So now we should see the development of the “New Ireland” that Michael D. Higgins of the Labour Party envisions. He wants to examine and re-examine Irishness, to redefine it. He will invest in our national character, our predilection for the arts. One wonders will he continue to trot out the line of Enda Kenny that “Ireland is open for business” (was it ever “closed”?) as though he were the pimp of the nation?

From my own point of view, I truly hope that Higgins does not forget the Irish people of the counties of Derry, Antrim, Down, Armagh, Tyrone and Fermanagh and I hope he finds room for them in his re-imagination of Irishness. Partitionists from both sides of the border may chime and chide that he’s just for the 26 counties, (that’s the Republic, ya hear!), but they are deluded. A state is nothing without its citizens.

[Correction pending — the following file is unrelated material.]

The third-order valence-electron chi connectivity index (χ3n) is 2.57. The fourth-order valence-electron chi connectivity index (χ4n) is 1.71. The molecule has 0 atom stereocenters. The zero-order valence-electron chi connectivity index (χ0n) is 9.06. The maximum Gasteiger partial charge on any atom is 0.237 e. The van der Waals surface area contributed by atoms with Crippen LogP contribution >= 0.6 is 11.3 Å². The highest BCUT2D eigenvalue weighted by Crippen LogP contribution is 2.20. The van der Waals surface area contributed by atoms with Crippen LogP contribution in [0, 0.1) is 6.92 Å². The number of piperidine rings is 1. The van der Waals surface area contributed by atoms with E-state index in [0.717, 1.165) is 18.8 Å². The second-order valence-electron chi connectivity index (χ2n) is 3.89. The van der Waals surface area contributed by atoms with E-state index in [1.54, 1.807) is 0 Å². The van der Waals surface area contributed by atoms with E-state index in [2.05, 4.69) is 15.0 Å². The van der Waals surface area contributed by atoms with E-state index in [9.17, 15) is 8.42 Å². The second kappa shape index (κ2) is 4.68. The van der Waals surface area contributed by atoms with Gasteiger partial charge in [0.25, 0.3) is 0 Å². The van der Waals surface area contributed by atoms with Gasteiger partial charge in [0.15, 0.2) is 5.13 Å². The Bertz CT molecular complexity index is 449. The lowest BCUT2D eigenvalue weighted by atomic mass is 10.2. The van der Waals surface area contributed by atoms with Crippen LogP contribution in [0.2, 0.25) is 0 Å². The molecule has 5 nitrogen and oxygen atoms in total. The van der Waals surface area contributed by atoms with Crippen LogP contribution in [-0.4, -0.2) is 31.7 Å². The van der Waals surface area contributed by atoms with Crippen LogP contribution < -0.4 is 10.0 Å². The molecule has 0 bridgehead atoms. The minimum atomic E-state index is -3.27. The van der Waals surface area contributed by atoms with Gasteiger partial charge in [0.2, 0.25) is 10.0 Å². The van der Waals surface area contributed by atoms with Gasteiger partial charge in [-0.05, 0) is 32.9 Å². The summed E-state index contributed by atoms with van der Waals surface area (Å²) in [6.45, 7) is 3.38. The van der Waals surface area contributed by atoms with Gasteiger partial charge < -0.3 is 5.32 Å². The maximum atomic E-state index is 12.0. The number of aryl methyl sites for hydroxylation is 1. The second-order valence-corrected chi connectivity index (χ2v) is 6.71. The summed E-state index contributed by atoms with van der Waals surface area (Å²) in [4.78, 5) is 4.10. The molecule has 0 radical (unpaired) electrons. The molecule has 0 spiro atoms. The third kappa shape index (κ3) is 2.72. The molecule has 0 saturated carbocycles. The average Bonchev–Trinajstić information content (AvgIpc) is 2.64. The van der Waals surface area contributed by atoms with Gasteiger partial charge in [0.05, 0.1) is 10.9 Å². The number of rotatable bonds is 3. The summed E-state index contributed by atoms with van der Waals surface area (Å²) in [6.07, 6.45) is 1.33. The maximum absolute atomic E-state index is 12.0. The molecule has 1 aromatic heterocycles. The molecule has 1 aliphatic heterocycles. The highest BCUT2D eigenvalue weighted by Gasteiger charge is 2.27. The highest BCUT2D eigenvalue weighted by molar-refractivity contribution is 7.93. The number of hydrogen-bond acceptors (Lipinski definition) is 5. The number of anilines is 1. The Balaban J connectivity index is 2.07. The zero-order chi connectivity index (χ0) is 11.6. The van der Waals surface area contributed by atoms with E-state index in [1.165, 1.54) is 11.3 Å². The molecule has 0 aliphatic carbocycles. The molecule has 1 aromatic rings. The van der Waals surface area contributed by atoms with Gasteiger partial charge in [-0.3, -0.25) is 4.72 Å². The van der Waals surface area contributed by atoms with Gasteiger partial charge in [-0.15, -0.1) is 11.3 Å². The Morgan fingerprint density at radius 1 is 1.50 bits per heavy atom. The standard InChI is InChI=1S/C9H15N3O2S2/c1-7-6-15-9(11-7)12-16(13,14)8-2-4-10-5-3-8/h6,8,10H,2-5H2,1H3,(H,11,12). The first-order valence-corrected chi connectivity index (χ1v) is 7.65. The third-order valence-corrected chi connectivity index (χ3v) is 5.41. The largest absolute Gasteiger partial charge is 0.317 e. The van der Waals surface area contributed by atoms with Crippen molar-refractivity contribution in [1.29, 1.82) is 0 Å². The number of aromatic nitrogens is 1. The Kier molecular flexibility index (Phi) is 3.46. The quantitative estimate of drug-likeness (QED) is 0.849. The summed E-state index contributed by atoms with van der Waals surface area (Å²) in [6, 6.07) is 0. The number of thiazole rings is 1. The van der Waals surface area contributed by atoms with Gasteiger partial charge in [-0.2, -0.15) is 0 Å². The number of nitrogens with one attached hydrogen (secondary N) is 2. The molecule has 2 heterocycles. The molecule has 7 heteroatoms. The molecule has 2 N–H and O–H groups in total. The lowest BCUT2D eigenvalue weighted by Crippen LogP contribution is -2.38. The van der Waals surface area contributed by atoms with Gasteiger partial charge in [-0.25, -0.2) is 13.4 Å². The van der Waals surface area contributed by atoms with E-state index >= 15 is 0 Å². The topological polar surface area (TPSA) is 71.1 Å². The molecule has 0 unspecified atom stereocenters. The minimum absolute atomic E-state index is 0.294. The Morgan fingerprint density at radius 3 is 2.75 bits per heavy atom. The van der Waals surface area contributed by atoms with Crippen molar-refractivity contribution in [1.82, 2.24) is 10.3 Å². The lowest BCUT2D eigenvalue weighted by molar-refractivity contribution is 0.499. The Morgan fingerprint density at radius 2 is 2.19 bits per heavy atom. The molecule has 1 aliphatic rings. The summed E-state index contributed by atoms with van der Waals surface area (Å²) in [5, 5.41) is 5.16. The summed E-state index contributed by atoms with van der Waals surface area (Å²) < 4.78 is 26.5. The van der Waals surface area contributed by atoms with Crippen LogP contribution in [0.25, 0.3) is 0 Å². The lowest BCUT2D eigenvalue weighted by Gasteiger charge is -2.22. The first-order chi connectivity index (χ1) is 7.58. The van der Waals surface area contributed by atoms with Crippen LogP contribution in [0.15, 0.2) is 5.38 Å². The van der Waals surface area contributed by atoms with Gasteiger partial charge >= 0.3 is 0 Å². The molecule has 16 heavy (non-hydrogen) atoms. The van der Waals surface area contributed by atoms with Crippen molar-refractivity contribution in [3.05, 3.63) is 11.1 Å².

5 Responses so far.

  1. Boo Radley says:

    Glad to see Higgins getting the job myself. I think you might know that I wouldn’t have voted for Mr. McGuinness had I been in Ireland. Having said that, I do acknowledge that he played a vital role in the election by exposing Mr. Gallagher for the Gombeen man he clearly is.

    Agreed on your other point about passport holding citizens of Ireland (this blog entry and the one after it). Mind you I’d like to see everyone on the island have a say what it means to be Irish in the 21st century. Let’s hope that the answer to the question is not ‘apathetic’.

  2. Ryan Kelly says:

    Cheers Paul.

    As you know, I’d be broadly republican but am reticent about categorizing myself party-wise.